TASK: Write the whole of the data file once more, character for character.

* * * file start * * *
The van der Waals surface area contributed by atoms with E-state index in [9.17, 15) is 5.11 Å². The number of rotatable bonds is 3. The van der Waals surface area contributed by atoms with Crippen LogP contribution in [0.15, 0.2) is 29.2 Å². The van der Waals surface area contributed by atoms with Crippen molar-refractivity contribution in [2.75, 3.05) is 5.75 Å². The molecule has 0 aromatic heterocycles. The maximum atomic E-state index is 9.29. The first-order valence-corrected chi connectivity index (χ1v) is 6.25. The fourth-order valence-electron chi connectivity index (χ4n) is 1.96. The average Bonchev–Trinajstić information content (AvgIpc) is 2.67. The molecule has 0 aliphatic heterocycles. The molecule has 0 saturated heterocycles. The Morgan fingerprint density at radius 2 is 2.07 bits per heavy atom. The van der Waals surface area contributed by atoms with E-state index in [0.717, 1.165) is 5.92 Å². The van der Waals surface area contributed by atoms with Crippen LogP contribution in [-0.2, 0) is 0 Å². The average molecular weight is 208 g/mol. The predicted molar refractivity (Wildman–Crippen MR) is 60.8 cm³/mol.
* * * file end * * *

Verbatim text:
The van der Waals surface area contributed by atoms with E-state index in [9.17, 15) is 5.11 Å². The number of rotatable bonds is 3. The van der Waals surface area contributed by atoms with Crippen LogP contribution in [0.15, 0.2) is 29.2 Å². The van der Waals surface area contributed by atoms with Crippen molar-refractivity contribution in [2.75, 3.05) is 5.75 Å². The molecule has 0 aromatic heterocycles. The maximum atomic E-state index is 9.29. The first-order valence-corrected chi connectivity index (χ1v) is 6.25. The fourth-order valence-electron chi connectivity index (χ4n) is 1.96. The average Bonchev–Trinajstić information content (AvgIpc) is 2.67. The molecule has 0 aliphatic heterocycles. The molecule has 0 saturated heterocycles. The Morgan fingerprint density at radius 2 is 2.07 bits per heavy atom. The van der Waals surface area contributed by atoms with E-state index in [0.717, 1.165) is 5.92 Å². The van der Waals surface area contributed by atoms with Crippen LogP contribution in [-0.2, 0) is 0 Å². The average molecular weight is 208 g/mol. The predicted molar refractivity (Wildman–Crippen MR) is 60.8 cm³/mol.